The estrogen metabolites 4-OHE and 16-OHE are highly inflammatory; their presence is linked with MCS and other conditions that exhibit immunotoxic effects.4 Therefore, by adding even more “fuel to the fire,” the increase of progesterone potentially ended up downstream, resulting in significant inflammation based in high levels of harmful estrogen metabolites. This flared her pre-existing MCS/MCAS condition to the point that she was experiencing potentially anaphylactic reactions to allergens she had never reacted to before.
Discontinue progesterone. Purpose: eliminate the cause and aggravation of symptoms. Liposomal glutathione – 400 mg in the morning on an empty stomach. Purpose: support phase 2 detoxification. Phase 2 detoxification nutrient support blend (B vitamins, vitamin C, magnesium, manganese, selenium, zinc, Silybum marianum, and N-acetylcysteine) – 1 teaspoon in the morning. Purpose: support phase 2 detoxification. Colon hydrotherapy – 2 times per week for 3 weeks. Purpose: bring down total body burden. (Note: this was limited by the patient’s schedule)
Reduce as many everyday environmental exposures / total body burden stressors as possible.
The patient followed the treatment plan for 2.5 months. Upon follow-up, she reported a major improvement in allergic and anaphylactic symptoms. She felt great for the first time in a long time, with almost no reactions to food when eating out at restaurants; she had been unable to do this over the previous year. MCS reactivity was also significantly reduced but not fully resolved.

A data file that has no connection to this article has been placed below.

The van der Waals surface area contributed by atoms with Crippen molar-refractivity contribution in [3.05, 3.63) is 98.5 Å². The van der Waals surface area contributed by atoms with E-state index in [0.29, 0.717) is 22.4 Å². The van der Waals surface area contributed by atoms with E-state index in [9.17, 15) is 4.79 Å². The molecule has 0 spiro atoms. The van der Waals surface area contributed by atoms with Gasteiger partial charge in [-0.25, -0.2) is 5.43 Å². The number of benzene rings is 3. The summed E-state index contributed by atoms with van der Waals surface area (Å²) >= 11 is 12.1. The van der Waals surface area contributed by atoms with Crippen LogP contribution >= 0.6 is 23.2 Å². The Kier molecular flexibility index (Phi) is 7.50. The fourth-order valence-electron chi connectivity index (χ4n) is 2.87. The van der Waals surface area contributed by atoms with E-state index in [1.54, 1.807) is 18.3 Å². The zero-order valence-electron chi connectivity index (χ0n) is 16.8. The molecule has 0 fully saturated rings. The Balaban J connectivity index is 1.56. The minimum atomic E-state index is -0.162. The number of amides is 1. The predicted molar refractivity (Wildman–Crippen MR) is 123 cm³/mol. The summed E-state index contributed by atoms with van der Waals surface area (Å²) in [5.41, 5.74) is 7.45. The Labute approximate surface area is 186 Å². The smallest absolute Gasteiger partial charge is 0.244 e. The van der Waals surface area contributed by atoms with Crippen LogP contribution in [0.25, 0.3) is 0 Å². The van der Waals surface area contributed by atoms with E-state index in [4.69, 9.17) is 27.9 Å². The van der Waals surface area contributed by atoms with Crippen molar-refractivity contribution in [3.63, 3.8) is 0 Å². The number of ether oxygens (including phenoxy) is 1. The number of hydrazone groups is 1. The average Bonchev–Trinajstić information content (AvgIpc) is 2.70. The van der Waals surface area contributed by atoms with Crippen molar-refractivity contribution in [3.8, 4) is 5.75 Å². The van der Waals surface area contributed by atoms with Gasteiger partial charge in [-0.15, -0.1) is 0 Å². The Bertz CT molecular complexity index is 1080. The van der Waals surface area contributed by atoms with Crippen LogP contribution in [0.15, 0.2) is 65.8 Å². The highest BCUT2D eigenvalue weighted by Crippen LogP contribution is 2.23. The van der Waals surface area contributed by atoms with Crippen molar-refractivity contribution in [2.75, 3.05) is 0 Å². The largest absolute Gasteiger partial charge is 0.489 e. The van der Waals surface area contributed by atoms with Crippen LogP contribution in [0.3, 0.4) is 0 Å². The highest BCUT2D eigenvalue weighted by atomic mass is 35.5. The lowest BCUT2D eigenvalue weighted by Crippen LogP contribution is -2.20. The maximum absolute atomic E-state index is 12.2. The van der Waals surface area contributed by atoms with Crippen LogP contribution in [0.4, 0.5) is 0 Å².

This case study serves as a reminder of how a person’s genomic hormone profile can lead to significant clinical outcomes. Environmental toxins and toxicants such as hormone disruptors, neurotoxins, and immunotoxins are not the only potential risks to our patients. Doctors also need to thoroughly assess whether exogenous prescription hormones are provoking reactions in our patients.
As clinicians, we need to utilize tools that help us differentiate patient cases and not fall into the trap of using non-specific protocols only. Not all estrogen dominance is suitable for treatment with progesterone therapy, especially for patients with an extensive medical history and complex chronic conditions. Improper use of hormone therapy can result in a symptom profile that presents like MCS and MCAS.
Lavergne MR, Cole DC, Kerr K, Marshall LM. Functional impairment in chronic fatigue syndrome, fibromyalgia, and multiple chemical sensitivity. Can Fam Physician. 2010;56(2):e57-e65.
Crinnion WJ, Pizzorno JE. Clinical Environmental Medicine. St. Louis, MO: Elsevier Health Science; 2019.
National Report on Human Exposure to Environmental Chemicals. Centers for Disease Control and Prevention. https://www.cdc.gov/exposurereport/index.html. Published April 12, 2022. Accessed July 23, 2022.
Straub RH. The complex role of estrogens in inflammation. Endocr Rev. 2007;28(5):521-574.
Winnie Siu, ND, graduated from Canadian College of Naturopathic Medicine and is a licensed naturopathic doctor. She is the clinical director for The DNA Company, a Canadian-based functional genomics testing company. Dr Siu cofounded (with her husband Aviad Elgez, ND) the EnviroMed Clinic in Toronto, Canada, focused on caring for patients with environmental illnesses. She takes an active stance on educating the public about the ill effects of toxic chemicals in our food, water, body care, cosmetics, and household products. In her spare time, she enjoys leisure reading and going for adventures in nature with her husband locally and internationally.